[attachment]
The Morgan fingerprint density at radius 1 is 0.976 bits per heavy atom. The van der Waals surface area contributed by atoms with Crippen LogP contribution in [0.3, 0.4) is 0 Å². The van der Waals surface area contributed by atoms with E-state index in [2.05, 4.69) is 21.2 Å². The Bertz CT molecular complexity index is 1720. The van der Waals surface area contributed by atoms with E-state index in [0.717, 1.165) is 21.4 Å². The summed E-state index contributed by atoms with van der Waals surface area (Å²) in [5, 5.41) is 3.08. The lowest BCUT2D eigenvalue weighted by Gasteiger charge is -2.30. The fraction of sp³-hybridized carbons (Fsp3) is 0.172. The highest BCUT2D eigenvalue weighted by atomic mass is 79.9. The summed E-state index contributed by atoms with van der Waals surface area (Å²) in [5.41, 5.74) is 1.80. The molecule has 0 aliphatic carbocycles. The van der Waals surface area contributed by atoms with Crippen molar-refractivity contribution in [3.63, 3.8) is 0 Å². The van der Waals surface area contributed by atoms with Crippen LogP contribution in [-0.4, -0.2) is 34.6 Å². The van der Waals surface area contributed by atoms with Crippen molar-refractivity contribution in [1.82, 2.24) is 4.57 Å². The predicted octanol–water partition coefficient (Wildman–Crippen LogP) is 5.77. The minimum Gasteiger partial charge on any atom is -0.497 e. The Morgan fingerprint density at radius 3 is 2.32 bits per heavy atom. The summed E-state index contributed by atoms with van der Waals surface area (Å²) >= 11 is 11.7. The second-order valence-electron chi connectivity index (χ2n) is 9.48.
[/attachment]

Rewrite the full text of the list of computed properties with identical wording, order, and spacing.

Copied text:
The Morgan fingerprint density at radius 1 is 0.976 bits per heavy atom. The van der Waals surface area contributed by atoms with Crippen LogP contribution in [0.3, 0.4) is 0 Å². The van der Waals surface area contributed by atoms with E-state index in [2.05, 4.69) is 21.2 Å². The Bertz CT molecular complexity index is 1720. The van der Waals surface area contributed by atoms with E-state index in [0.717, 1.165) is 21.4 Å². The summed E-state index contributed by atoms with van der Waals surface area (Å²) in [5, 5.41) is 3.08. The lowest BCUT2D eigenvalue weighted by Gasteiger charge is -2.30. The fraction of sp³-hybridized carbons (Fsp3) is 0.172. The highest BCUT2D eigenvalue weighted by atomic mass is 79.9. The summed E-state index contributed by atoms with van der Waals surface area (Å²) in [5.41, 5.74) is 1.80. The molecule has 0 aliphatic carbocycles. The van der Waals surface area contributed by atoms with Crippen molar-refractivity contribution in [3.63, 3.8) is 0 Å². The van der Waals surface area contributed by atoms with Crippen LogP contribution in [-0.4, -0.2) is 34.6 Å². The van der Waals surface area contributed by atoms with Crippen molar-refractivity contribution in [1.82, 2.24) is 4.57 Å². The predicted octanol–water partition coefficient (Wildman–Crippen LogP) is 5.77. The minimum Gasteiger partial charge on any atom is -0.497 e. The Morgan fingerprint density at radius 3 is 2.32 bits per heavy atom. The summed E-state index contributed by atoms with van der Waals surface area (Å²) >= 11 is 11.7. The second-order valence-electron chi connectivity index (χ2n) is 9.48.